The Register also reported important enhancements in security, "it can perform hardware-accelerated cryptographic functions – such as AES, RSA and SHA-512 – at twice the speed of the M7." In addition, the SPARC M8 is the only processor in the industry which supports SHA-3 in silicon. With functions like Random Number Generators and [En|De]Crypto operations in hardware, there are no excuses for lack of security in a data center since there is virtually no cost or processing overhead. Crypto functions operate fast enough  to occur at wire-speed for network with virtually unnoticable CPU overhead, reserving the rest of the system resources for processing business/military data.


[SPARC M8 RDBMS Features, courtesy Oracle Datasheet]

Database & Analytics Comparisons

The massive thread count with 32x cores, 8x threads per core, 32x floating point units are not unusual for the SPARC M8, although these are already unusually large in comparison to other slower commodity & proprietary processors on the market. These significantly boost application & database performance to non-competitive proprietary Intel and other processors.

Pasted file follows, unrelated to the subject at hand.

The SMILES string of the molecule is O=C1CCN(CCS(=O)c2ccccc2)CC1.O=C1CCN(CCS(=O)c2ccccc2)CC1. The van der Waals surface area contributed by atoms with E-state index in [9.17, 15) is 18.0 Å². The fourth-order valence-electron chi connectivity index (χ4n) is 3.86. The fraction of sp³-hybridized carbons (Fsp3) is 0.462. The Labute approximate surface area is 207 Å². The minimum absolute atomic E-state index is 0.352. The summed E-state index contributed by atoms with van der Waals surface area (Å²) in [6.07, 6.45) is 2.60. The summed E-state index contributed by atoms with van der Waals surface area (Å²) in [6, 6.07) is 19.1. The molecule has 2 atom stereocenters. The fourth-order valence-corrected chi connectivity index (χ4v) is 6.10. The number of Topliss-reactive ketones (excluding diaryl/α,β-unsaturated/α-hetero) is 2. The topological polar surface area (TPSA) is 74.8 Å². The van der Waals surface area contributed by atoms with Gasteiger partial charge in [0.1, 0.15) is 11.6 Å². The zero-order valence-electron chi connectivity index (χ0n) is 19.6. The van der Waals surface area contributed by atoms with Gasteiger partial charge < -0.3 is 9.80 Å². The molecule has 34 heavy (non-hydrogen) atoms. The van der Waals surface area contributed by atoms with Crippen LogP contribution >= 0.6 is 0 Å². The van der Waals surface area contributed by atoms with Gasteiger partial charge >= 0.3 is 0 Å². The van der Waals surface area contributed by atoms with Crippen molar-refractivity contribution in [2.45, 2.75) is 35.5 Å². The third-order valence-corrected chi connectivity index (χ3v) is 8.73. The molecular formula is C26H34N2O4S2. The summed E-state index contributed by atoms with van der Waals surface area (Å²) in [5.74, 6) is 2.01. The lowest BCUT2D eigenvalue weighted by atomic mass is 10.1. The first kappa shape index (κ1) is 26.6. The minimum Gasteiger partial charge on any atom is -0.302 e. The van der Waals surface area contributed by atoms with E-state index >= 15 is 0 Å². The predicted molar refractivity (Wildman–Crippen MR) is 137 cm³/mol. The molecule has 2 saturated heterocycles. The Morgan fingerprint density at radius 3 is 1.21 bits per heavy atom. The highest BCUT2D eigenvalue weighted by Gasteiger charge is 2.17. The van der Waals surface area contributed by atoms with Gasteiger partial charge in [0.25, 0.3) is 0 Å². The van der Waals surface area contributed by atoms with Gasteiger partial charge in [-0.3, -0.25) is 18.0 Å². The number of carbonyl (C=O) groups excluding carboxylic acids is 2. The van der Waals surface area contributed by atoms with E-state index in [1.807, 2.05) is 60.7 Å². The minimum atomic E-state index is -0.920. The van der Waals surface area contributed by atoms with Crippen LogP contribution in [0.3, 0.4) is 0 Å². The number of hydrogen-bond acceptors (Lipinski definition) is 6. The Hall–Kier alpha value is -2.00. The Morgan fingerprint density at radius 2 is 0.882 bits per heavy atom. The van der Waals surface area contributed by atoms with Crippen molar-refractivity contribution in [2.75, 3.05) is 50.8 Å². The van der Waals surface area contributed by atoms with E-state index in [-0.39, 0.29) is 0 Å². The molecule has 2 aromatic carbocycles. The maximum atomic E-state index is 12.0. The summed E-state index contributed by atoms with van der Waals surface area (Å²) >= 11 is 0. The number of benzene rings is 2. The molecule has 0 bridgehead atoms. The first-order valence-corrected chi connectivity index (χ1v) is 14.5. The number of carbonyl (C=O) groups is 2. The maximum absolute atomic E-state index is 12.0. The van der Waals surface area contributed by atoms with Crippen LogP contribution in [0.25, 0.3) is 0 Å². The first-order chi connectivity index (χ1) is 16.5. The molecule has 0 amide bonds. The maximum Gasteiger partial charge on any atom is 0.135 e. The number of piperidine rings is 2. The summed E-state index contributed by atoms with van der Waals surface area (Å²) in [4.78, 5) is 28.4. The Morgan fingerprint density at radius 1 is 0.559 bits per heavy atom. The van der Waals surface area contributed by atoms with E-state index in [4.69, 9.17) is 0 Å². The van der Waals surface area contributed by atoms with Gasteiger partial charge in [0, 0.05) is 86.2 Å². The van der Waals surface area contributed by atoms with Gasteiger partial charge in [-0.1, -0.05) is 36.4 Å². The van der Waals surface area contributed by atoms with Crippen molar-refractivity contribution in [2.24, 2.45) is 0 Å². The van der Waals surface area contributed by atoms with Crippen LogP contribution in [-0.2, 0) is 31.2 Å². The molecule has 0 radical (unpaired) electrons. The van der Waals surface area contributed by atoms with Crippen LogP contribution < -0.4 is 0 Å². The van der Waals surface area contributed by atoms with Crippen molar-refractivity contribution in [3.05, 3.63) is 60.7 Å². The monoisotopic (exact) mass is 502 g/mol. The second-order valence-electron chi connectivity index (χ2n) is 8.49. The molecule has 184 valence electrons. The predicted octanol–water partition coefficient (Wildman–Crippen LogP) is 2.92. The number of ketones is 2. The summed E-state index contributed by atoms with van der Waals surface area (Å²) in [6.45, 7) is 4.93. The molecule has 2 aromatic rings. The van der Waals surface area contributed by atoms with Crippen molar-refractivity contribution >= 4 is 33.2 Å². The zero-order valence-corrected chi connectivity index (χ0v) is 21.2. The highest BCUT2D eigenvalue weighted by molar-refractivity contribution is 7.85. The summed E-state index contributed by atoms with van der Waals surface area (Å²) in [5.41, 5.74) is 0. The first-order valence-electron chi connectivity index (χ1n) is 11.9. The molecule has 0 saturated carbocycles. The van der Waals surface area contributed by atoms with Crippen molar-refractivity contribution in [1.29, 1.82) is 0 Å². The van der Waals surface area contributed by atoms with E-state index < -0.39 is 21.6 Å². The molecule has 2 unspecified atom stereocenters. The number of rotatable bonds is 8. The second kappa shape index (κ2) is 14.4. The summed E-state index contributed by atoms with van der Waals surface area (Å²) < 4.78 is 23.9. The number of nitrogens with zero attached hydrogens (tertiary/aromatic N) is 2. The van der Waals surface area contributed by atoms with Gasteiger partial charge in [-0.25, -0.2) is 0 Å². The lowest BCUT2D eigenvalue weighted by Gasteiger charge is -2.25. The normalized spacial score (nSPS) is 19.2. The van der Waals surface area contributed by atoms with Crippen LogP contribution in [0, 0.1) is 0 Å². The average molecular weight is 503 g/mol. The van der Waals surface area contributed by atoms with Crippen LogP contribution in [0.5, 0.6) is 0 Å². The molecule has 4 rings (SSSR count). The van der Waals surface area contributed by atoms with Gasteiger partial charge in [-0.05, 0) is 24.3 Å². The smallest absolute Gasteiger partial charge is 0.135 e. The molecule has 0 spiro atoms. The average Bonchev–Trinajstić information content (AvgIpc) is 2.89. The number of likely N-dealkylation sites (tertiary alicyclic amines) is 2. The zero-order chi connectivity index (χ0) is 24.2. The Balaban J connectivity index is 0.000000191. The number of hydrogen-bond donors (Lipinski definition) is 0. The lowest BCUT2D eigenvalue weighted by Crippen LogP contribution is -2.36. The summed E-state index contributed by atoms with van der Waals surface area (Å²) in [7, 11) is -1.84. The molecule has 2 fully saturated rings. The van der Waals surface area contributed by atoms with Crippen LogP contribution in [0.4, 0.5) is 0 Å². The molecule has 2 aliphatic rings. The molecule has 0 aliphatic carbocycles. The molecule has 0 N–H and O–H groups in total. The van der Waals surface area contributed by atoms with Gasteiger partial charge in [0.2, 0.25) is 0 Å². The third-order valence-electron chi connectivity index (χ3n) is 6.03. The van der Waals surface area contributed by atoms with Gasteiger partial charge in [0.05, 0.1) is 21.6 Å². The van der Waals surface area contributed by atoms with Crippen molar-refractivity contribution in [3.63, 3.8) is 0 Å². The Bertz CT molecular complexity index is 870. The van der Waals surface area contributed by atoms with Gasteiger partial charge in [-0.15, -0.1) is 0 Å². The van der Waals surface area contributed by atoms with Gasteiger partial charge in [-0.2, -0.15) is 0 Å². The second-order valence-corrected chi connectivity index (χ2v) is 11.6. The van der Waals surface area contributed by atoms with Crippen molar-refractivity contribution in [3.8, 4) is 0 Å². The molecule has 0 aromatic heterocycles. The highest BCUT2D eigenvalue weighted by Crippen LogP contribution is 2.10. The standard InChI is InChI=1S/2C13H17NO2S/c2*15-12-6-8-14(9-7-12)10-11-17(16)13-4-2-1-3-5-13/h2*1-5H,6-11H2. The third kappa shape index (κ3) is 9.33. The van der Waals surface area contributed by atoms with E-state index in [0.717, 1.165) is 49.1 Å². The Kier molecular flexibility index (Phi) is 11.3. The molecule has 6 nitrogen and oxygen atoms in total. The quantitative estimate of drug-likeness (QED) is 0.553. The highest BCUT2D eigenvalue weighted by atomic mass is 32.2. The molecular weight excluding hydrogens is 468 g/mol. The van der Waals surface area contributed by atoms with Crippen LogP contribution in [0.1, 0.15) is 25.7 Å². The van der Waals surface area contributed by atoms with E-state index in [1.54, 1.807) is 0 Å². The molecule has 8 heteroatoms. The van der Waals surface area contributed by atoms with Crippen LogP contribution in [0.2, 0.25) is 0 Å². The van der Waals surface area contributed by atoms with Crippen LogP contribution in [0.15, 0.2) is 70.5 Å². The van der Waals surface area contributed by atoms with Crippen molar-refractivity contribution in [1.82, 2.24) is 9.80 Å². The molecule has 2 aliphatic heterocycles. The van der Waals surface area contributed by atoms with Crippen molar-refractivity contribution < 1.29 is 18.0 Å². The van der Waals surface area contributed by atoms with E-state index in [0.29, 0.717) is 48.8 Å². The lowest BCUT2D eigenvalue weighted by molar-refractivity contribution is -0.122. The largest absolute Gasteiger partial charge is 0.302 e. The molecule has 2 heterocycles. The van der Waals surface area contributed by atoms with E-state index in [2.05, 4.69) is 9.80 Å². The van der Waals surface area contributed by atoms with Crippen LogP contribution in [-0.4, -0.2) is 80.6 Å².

The SPARC M8 advances on the former "State of the Art" SPARC M7 with larger caches & faster processing for all workloads, including Database & Analytics.

The real secret of this processor lies in the Next-Generation Data Analytics Accelerator (DAX) engines. In-line decompression enables 200%+ increase in data held in memory for processing without performance impact at 120+ GB/second. Performance improvements of up to 700% for in-memory query acceleration is demonstrated! Oracle number processing is now managed through accelerators, short-cutting software routines to directly pass processing of numbers larger than 16 bytes to the hardware for all database workloads, resulting in 1000% increases in performance! Java 8 Streams API can be used to work with data-sets directly via the DAX, eliminating iteration operations [since they are implied] providing 2000% increase in performance on some operation types!

Conclusion

There are no competing processors in the same Integer or Floating Point Processing Class as the Oracle SPARC M8 processor. Full security, with nearly any cryptography library of choice, is no longer a burden with the SPARC M8... there are no security compromises with this processor, outrunning any workload on any similarly configured socket-to-socket configuration, even with full encryption enabled under SPARC. Once one tries to compare database processing or java application  processing, it is quickly observed that many industry players may be a decade or more away in performance of similar workloads. All of this, with the ability to virtualize, with no virtualization performance or monetary tax, makes this an exceptional core to any system in any data center. It will be difficult for any hardware vendor to build any kind of superior next generation processor in the first quarter of the 21st century... the SPARC M8 is the apex of modern day computing.

1 comment: